Cash, candidates aplenty in presidential race


Hillary and Obama lead Democrats in early start to race with many firsts.

HISTORY is in the making in the race for the White House in 2008.

It is a campaign of many firsts, underscored by one predominant theme: The war in Iraq. It will be the first time in 80 years that neither the incumbent nor his vice-president will be taking part in a presidential election. Nearly two years before Americans go to the polls, campaigning has already begun in earnest.

Never before have candidates openly declared their intentions so early in the game.

The field has also never been so crowded, and so disparate. It throws up the possibility of the country voting for its first female, black or even Mormon president.

The polls are also likely to be the most expensive ever.

Mrs Hillary Clinton, 59, has the largest war chest so far and is also the first to forgo public financing due to spending limits.

The Clinton camp has declared it can raise much more than the US$150 million (S$230 million) or so the system would provide for her in the 2008 Democratic presidential primaries and election.

Harvard Professor Thomas Patterson, a leading expert on US electoral politics, said Mrs Clinton could amass up to US$300 million in funds.

“The amount of money going to be spent in this election will be off the charts,” he told The Straits Times. “It will easily go way beyond US$1 billion for all the candidates combined.”

That will be another first.

Mrs Clinton has other formidable strengths: Vast political machinery and a close-knit circle of advisers drawn from previous administrations – including her husband, former president Bill Clinton.

But are Americans ready for their first female wartime president? She may also have difficulty appealing to the conservatives in the South and Americans who do not want another bout of Clinton years.

And she will have to look over her shoulder at another Democrat portraying himself as a fresh face capable of leading a new generation.

At 45, African-American Barack Obama, a charismatic Harvard-trained lawyer, is the youngest in the Democratic field for the primaries.

“I know I have not spent a lot of time learning the ways of Washington,” he said last Saturday, when he announced his presidential bid. “But I have been there long enough to know that the ways of Washington must change.”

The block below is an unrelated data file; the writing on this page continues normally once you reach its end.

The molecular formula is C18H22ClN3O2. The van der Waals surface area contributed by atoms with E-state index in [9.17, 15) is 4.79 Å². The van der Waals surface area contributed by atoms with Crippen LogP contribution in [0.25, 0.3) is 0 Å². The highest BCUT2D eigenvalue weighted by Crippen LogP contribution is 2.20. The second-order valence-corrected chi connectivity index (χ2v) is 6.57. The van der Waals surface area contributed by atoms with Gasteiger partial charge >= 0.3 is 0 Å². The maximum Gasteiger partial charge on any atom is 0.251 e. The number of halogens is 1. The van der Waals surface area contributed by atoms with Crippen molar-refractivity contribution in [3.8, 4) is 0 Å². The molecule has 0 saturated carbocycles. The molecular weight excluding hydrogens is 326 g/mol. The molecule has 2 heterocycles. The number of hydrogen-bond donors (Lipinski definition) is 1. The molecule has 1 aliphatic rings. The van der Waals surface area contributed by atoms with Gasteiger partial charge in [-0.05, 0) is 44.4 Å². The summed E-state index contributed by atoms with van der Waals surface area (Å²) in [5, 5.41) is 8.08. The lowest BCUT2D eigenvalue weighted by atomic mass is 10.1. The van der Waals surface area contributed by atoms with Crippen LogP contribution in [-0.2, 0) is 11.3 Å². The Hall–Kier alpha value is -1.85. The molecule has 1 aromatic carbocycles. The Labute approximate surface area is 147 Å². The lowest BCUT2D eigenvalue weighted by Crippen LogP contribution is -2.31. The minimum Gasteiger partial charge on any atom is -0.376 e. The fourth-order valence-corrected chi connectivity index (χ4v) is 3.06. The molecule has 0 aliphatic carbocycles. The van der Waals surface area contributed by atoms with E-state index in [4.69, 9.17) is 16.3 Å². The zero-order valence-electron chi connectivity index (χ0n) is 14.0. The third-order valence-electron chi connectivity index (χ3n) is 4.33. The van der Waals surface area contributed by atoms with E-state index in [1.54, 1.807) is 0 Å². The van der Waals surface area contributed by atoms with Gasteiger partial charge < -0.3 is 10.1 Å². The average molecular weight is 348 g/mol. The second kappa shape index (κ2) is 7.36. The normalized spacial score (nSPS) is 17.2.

He gained recognition with the publication of two best-selling books and was elected to the Senate in 2004.

But experience and race might well become an albatross. Are voters ready to elect someone with just two years in the Senate? And will conservative whites want a black president?

If the Democratic front runners are no shoo-in, there is still hope for the Republicans.

The former mayor of New York City, Mr Rudy Giuliani, runs either first or second in every poll. The Sept 11 hero has emerged as the leading Republican candidate despite the recent leak of a detailed campaign plan that suggests he is not organised enough for a presidential race.

He faces other challenges. The “pros” in his issue profile – pro-abortion rights, pro-gay rights, pro-gun control – are a complete mismatch with the Republican conservative voters who tend to dominate the nominating process.

Yet, he has overtaken Arizona Senator John McCain, a long-time front runner in the Republican primaries for president.

Mr McCain can clearly draw support from moderates and capture swing votes from political independents. Many Republicans still see the Vietnam War hero as the best hope for a divided party.

Like Mrs Clinton, he draws much of his strength from organisation – and money.

Some estimate that he could draw US$200 million for his election campaign.

But he continues to rile the party right. More importantly, his unyielding support for the Iraq war could haunt him at the polls.

Still, Republican candidates such as Mr Giuliani and Massachusetts Governor Mitt Romney, a Mormon, all support President George W. Bush’s plan to increase troops in Iraq.

The Democratic candidates unanimously deplore Mr Bush’s handling of the war, and Mrs Clinton has vowed to end it if she were to become president.

But that unity breaks down on other questions such as whether Congress should block funds for a troop increase and whether Iraq should be partitioned.

It will be a field of more than 10 presidential hopefuls.

It is early days yet. But the campaign is already off to a blistering start.

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